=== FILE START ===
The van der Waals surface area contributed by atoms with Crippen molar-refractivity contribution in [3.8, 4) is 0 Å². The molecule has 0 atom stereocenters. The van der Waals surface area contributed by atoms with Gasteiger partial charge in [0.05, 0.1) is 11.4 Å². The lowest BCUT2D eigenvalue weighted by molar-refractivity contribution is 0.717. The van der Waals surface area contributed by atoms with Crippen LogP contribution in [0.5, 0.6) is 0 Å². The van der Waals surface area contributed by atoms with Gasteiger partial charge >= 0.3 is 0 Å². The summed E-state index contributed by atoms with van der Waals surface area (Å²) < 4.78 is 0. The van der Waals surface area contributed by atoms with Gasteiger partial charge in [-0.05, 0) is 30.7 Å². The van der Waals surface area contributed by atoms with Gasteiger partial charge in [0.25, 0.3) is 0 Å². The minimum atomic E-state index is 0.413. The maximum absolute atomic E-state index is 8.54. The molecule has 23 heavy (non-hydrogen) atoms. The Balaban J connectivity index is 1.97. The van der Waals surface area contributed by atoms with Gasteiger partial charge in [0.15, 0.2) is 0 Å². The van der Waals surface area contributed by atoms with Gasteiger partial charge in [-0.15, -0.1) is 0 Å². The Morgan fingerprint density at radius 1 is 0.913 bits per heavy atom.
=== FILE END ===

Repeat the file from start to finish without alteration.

The van der Waals surface area contributed by atoms with Crippen molar-refractivity contribution in [3.8, 4) is 0 Å². The molecule has 0 atom stereocenters. The van der Waals surface area contributed by atoms with Gasteiger partial charge in [0.05, 0.1) is 11.4 Å². The lowest BCUT2D eigenvalue weighted by molar-refractivity contribution is 0.717. The van der Waals surface area contributed by atoms with Crippen LogP contribution in [0.5, 0.6) is 0 Å². The van der Waals surface area contributed by atoms with Gasteiger partial charge >= 0.3 is 0 Å². The summed E-state index contributed by atoms with van der Waals surface area (Å²) < 4.78 is 0. The van der Waals surface area contributed by atoms with Gasteiger partial charge in [-0.05, 0) is 30.7 Å². The van der Waals surface area contributed by atoms with Gasteiger partial charge in [0.25, 0.3) is 0 Å². The minimum atomic E-state index is 0.413. The maximum absolute atomic E-state index is 8.54. The molecule has 23 heavy (non-hydrogen) atoms. The Balaban J connectivity index is 1.97. The van der Waals surface area contributed by atoms with Gasteiger partial charge in [0.15, 0.2) is 0 Å². The van der Waals surface area contributed by atoms with Gasteiger partial charge in [-0.15, -0.1) is 0 Å². The Morgan fingerprint density at radius 1 is 0.913 bits per heavy atom.